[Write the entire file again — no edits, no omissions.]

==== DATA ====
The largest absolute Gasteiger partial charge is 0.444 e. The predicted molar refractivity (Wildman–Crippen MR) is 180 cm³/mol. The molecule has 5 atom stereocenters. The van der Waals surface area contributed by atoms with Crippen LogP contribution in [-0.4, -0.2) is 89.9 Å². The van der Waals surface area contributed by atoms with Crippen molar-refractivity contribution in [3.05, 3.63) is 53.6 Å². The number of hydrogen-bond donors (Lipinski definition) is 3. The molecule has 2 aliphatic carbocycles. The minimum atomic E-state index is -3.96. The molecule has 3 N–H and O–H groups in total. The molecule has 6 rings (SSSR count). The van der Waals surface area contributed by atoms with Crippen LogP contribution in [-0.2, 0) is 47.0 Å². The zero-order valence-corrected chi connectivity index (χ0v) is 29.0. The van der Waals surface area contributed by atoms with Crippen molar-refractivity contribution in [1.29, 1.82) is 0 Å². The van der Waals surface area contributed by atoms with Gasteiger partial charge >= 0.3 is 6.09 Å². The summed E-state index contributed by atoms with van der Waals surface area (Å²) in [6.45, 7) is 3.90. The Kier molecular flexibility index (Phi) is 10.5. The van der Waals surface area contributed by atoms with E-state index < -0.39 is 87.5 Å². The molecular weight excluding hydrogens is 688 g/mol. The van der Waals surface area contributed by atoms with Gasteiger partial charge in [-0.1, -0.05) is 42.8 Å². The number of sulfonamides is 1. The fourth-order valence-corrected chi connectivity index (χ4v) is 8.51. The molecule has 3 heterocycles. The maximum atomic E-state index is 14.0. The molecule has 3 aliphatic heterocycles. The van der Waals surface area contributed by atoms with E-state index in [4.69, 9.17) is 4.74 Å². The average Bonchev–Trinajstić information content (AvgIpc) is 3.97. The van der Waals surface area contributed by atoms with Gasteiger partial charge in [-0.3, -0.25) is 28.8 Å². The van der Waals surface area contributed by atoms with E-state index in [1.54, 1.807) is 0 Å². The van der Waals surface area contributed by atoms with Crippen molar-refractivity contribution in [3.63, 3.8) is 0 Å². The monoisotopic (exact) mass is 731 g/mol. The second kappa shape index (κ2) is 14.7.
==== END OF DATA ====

The largest absolute Gasteiger partial charge is 0.444 e. The predicted molar refractivity (Wildman–Crippen MR) is 180 cm³/mol. The molecule has 5 atom stereocenters. The van der Waals surface area contributed by atoms with Crippen LogP contribution in [-0.4, -0.2) is 89.9 Å². The van der Waals surface area contributed by atoms with Crippen molar-refractivity contribution in [3.05, 3.63) is 53.6 Å². The number of hydrogen-bond donors (Lipinski definition) is 3. The molecule has 2 aliphatic carbocycles. The minimum atomic E-state index is -3.96. The molecule has 3 N–H and O–H groups in total. The molecule has 6 rings (SSSR count). The van der Waals surface area contributed by atoms with Crippen LogP contribution in [-0.2, 0) is 47.0 Å². The zero-order valence-corrected chi connectivity index (χ0v) is 29.0. The van der Waals surface area contributed by atoms with Crippen molar-refractivity contribution in [1.29, 1.82) is 0 Å². The van der Waals surface area contributed by atoms with Gasteiger partial charge >= 0.3 is 6.09 Å². The summed E-state index contributed by atoms with van der Waals surface area (Å²) in [6.45, 7) is 3.90. The Kier molecular flexibility index (Phi) is 10.5. The van der Waals surface area contributed by atoms with E-state index < -0.39 is 87.5 Å². The molecular weight excluding hydrogens is 688 g/mol. The van der Waals surface area contributed by atoms with Gasteiger partial charge in [-0.1, -0.05) is 42.8 Å². The number of sulfonamides is 1. The fourth-order valence-corrected chi connectivity index (χ4v) is 8.51. The molecule has 3 heterocycles. The maximum atomic E-state index is 14.0. The molecule has 3 aliphatic heterocycles. The van der Waals surface area contributed by atoms with E-state index in [4.69, 9.17) is 4.74 Å². The average Bonchev–Trinajstić information content (AvgIpc) is 3.97. The van der Waals surface area contributed by atoms with Gasteiger partial charge in [-0.3, -0.25) is 28.8 Å². The van der Waals surface area contributed by atoms with E-state index in [1.54, 1.807) is 0 Å². The van der Waals surface area contributed by atoms with Crippen molar-refractivity contribution in [3.63, 3.8) is 0 Å². The monoisotopic (exact) mass is 731 g/mol. The second kappa shape index (κ2) is 14.7.